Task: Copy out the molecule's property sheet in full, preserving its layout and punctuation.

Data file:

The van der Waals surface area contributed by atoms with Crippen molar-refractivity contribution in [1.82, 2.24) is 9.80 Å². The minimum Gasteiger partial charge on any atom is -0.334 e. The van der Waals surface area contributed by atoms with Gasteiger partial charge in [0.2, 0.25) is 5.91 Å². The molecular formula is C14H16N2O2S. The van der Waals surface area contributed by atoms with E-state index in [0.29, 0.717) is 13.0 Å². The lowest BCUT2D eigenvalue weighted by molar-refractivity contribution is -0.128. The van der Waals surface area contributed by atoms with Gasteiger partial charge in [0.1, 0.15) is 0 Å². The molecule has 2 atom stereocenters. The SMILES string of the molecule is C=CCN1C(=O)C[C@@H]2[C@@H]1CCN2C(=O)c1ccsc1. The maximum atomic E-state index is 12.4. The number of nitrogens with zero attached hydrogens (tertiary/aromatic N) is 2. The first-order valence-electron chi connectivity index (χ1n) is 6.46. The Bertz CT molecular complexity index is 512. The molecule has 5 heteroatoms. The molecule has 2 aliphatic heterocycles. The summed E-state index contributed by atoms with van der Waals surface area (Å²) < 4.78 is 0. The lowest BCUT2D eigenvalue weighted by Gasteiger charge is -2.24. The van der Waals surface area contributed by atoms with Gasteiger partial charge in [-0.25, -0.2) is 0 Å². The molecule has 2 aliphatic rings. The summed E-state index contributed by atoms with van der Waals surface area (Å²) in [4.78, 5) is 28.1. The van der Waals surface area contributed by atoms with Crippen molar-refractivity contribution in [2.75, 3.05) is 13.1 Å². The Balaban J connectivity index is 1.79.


The van der Waals surface area contributed by atoms with Crippen molar-refractivity contribution in [1.82, 2.24) is 9.80 Å². The minimum Gasteiger partial charge on any atom is -0.334 e. The van der Waals surface area contributed by atoms with Gasteiger partial charge in [0.2, 0.25) is 5.91 Å². The molecular formula is C14H16N2O2S. The van der Waals surface area contributed by atoms with E-state index in [0.29, 0.717) is 13.0 Å². The lowest BCUT2D eigenvalue weighted by molar-refractivity contribution is -0.128. The van der Waals surface area contributed by atoms with Gasteiger partial charge in [0.1, 0.15) is 0 Å². The molecule has 2 atom stereocenters. The SMILES string of the molecule is C=CCN1C(=O)C[C@@H]2[C@@H]1CCN2C(=O)c1ccsc1. The maximum atomic E-state index is 12.4. The number of nitrogens with zero attached hydrogens (tertiary/aromatic N) is 2. The first-order valence-electron chi connectivity index (χ1n) is 6.46. The Bertz CT molecular complexity index is 512. The molecule has 5 heteroatoms. The molecule has 2 aliphatic heterocycles. The summed E-state index contributed by atoms with van der Waals surface area (Å²) < 4.78 is 0. The lowest BCUT2D eigenvalue weighted by Gasteiger charge is -2.24. The van der Waals surface area contributed by atoms with Gasteiger partial charge in [-0.25, -0.2) is 0 Å². The molecule has 2 aliphatic rings. The summed E-state index contributed by atoms with van der Waals surface area (Å²) in [4.78, 5) is 28.1. The van der Waals surface area contributed by atoms with Crippen molar-refractivity contribution in [2.75, 3.05) is 13.1 Å². The Balaban J connectivity index is 1.79.